Shanghai Free Taxi is the best book I’ve read that shows how ordinary Chinese think and live. Author Frank Langfitt, who worked as Shanghai correspondent for National Public Radio (NPR) from 2011-2016, discovered a delightfully innovative way to gain insights into ordinary Chinese minds: he offered free taxi rides. Fluent in Mandarin after spending five years in Beijing as Baltimore Sun correspondent, Langfitt asked his passengers questions and recorded their responses as they opened up with surprising candor.
Unlike journalists who focus mainly on China’s national leadership, Langfitt went out of his way to report what he heard from citizens—whether or not it reflected his/our American values. His reporting reflects the complexities and nuances of opinions of thoughtful Chinese.
Several of those he befriended found a way to move to the United States, including one Peking University graduate who earned a business degree in the US. Disillusioned with Trump—and dismayed by what she observed about the flaws of U.S. democracy—she decided to move back to China, “a land of opportunity and possibility.” Despite the self-censorship she found among her Chinese friends, everyday living in Shenzhen was much better than she expected—convenient, lucrative, and comfortable.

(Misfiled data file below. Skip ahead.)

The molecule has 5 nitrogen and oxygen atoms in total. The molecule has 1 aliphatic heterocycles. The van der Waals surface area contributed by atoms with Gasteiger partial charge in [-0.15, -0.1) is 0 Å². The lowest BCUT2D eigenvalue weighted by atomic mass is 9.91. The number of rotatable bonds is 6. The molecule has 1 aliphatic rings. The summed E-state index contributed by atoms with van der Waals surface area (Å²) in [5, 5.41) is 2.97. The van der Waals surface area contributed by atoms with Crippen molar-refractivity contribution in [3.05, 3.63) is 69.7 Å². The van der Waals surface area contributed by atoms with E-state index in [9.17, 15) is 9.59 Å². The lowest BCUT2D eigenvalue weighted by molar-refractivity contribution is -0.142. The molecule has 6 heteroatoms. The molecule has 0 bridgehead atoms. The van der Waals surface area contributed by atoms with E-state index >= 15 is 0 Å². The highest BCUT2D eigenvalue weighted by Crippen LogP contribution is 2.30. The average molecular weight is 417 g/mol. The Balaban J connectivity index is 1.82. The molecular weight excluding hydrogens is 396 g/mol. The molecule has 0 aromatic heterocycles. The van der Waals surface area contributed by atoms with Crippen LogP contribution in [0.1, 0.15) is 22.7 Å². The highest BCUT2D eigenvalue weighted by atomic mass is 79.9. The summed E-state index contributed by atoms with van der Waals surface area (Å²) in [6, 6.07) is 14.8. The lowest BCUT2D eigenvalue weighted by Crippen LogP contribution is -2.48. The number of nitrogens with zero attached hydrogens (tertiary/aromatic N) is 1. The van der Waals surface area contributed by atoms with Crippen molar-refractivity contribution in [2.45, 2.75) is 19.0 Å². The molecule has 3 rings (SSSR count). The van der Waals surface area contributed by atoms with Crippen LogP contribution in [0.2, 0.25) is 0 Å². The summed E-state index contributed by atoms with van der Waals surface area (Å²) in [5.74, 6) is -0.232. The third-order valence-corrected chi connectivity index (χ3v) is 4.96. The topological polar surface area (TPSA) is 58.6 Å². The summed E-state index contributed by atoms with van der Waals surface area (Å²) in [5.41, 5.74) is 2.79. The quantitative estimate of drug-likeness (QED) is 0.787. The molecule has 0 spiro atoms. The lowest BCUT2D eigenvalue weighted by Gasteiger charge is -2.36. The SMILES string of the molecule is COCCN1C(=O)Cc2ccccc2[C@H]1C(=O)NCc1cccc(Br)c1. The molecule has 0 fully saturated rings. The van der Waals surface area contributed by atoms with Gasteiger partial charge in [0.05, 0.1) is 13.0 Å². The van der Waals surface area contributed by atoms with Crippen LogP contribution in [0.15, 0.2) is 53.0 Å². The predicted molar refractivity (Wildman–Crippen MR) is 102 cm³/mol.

President Xi Jinping, Langfitt observed, remains widely popular within China—even after his 2018 decision to eliminate term limits and become president for life. Ordinary citizens admire Xi for his campaign against corruption, his emphasis on the environment, and his work to reduce poverty.
Like many Americans, Langfitt feels conflicted about China in the era of Xi Jinping. Despite his worries about the country’s growing repression, rising nationalism, and neutering of the news media, he feels upbeat about the Chinese people he met, many of whom are living the American Dream—in China. Most expect the future to be “yue lai yue hao”—better and better—because that has been their lived experience.
Langfitt concludes that, “despite some of Xi’s authoritarian policies, many Chinese are happy with the president and . . . optimistic about the future” – and likely to continue to support Xi if he manages the economy well. That’s a perspective that we Americans don’t often hear.